I was chatting with a friend last night, talking about our respective divorces, and we asked each other biggest lessons learned. For me, learning to communicate in a healthy and open way has been my most important takeaway. Believe it or not, I wasn’t always so open with my heart. When tension would arise in my marriage, I would push it down until eventually it would explode in a hideous way, or create an atmosphere of ongoing resentment. I didn’t do myself any favors.
As a result of my divorce, and now three years of intensive therapy, I’ve learned how to address problems and pain in a more direct and healthy manner. Having these uncomfortable conversations can be, well, uncomfortable, but ultimately fosters trust and support. Ladies and gents, this is where I remind you that it is never okay to break up with someone via text. And by the way, guilty as charged. But it also leads me to another very important point: you don’t get to decide when you’ve hurt someone.
People are built differently. Some of us are more sensitive, some of us are teflon. Regardless, we all have a breaking point, and I challenge you to name one person who hasn’t, at some point, had their feelings hurt by another human. When that happens; when you’ve hurt someone, you don’t get to decide if it’s valid. Spoiler alert: it’s valid if they say it’s so. So what to do?
Apologize. Even if you think their reasons for being hurt are silly or unwarranted, apologize. Saying your sorry that you made someone feel like crap doesn’t make you a lesser person. It doesn’t even mean you’re in the wrong. It means you are compassionate and sensitive to the fact that your words or actions wounded someone in some way. And by acknowledging this, you open the door to healthy discussion about how you can do better and how you can prevent this sort of thing from happening again.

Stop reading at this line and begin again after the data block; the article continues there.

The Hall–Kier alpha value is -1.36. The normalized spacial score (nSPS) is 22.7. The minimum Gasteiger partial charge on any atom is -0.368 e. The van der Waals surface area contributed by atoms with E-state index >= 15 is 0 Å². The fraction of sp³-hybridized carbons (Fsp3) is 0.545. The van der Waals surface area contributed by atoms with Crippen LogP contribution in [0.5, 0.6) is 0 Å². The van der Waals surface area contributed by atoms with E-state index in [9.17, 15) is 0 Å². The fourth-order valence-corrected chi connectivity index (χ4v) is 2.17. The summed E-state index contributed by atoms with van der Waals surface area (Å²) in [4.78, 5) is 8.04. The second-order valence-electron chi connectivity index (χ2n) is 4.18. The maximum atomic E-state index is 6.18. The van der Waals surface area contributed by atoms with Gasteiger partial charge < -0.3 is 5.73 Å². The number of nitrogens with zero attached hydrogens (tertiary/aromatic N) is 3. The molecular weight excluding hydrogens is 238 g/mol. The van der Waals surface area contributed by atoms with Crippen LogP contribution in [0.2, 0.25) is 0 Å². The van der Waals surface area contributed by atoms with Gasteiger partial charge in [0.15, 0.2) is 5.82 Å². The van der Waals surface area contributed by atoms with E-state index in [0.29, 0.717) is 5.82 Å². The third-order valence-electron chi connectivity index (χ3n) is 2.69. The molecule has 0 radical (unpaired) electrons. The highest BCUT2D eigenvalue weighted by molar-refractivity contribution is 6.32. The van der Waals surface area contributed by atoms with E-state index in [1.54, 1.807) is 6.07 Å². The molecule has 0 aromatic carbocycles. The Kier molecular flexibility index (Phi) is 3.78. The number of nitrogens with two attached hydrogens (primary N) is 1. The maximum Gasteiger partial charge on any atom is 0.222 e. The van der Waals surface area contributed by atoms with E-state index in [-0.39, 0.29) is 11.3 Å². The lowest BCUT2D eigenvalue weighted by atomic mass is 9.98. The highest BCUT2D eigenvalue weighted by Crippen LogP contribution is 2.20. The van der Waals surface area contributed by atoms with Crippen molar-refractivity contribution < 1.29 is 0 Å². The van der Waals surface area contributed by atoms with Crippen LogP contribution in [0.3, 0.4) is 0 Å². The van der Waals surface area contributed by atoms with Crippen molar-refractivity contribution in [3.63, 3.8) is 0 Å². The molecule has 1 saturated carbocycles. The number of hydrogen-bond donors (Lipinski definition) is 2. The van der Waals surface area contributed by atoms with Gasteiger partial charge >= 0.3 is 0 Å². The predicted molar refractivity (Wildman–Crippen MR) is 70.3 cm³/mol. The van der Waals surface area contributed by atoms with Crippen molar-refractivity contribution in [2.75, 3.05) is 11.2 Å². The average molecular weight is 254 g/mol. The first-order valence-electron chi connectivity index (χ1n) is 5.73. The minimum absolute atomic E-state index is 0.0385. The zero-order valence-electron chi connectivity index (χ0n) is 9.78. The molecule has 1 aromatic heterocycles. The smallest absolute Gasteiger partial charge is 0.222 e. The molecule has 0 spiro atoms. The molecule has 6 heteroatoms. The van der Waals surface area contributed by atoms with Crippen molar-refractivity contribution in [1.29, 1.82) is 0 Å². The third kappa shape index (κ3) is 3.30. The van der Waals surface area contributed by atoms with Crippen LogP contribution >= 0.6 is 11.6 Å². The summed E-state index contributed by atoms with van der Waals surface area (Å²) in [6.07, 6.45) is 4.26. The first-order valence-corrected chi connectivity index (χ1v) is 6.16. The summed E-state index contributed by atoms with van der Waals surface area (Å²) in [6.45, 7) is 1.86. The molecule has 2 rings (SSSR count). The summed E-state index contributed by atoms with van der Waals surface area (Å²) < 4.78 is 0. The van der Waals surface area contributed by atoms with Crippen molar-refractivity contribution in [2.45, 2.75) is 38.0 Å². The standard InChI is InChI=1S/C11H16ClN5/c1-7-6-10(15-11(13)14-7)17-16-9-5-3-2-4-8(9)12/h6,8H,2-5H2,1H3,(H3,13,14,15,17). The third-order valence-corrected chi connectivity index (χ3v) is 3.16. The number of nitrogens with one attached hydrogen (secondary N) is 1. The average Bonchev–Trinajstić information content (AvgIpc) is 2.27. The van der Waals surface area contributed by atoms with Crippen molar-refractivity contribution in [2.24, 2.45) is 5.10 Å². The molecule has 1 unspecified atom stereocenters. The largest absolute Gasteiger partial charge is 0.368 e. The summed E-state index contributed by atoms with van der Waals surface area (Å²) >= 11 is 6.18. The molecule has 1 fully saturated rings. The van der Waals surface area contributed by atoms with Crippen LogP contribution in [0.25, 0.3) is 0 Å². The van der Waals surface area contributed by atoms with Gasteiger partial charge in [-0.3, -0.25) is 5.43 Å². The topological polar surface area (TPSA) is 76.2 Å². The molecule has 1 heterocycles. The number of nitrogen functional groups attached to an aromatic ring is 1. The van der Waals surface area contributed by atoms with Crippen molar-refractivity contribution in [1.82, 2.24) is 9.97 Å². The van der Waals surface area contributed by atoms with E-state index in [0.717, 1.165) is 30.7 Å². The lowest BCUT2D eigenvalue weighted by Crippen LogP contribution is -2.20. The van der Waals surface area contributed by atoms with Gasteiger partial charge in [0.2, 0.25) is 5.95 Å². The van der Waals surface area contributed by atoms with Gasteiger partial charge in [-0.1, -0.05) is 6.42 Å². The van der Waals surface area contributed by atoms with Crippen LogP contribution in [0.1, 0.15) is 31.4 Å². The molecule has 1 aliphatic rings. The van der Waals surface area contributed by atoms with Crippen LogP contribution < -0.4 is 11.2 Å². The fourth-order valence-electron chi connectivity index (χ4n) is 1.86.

Pride is an evil little monster, and can seriously annihilate productive relationships. Put it to bed. It takes some getting used to, but I swear, the more you can look at any situation from the other person’s perspective and try to understand the source of their pain, the better you’ll be as a romantic partner, friend, parent, daughter/son, sibling, colleague, etc.
This is a little truth talk from someone who recently had her feelings hurt and is still waiting for acknowledgement of that — which I also recognize I may never receive. It’s also truth talk from someone who has hurt others and likely made them wait an unreasonable amount of time for an apology.
It’s a beautiful thing to validate someone’s pain, and if you’re the source of it, no matter how silly it may seem to you, say you are sorry for whatever made that person feel betrayed, less than, whatever. You can’t know how important that acknowledgment of pain can be.
Take care of one another. We’re all we’ve got. XOXO.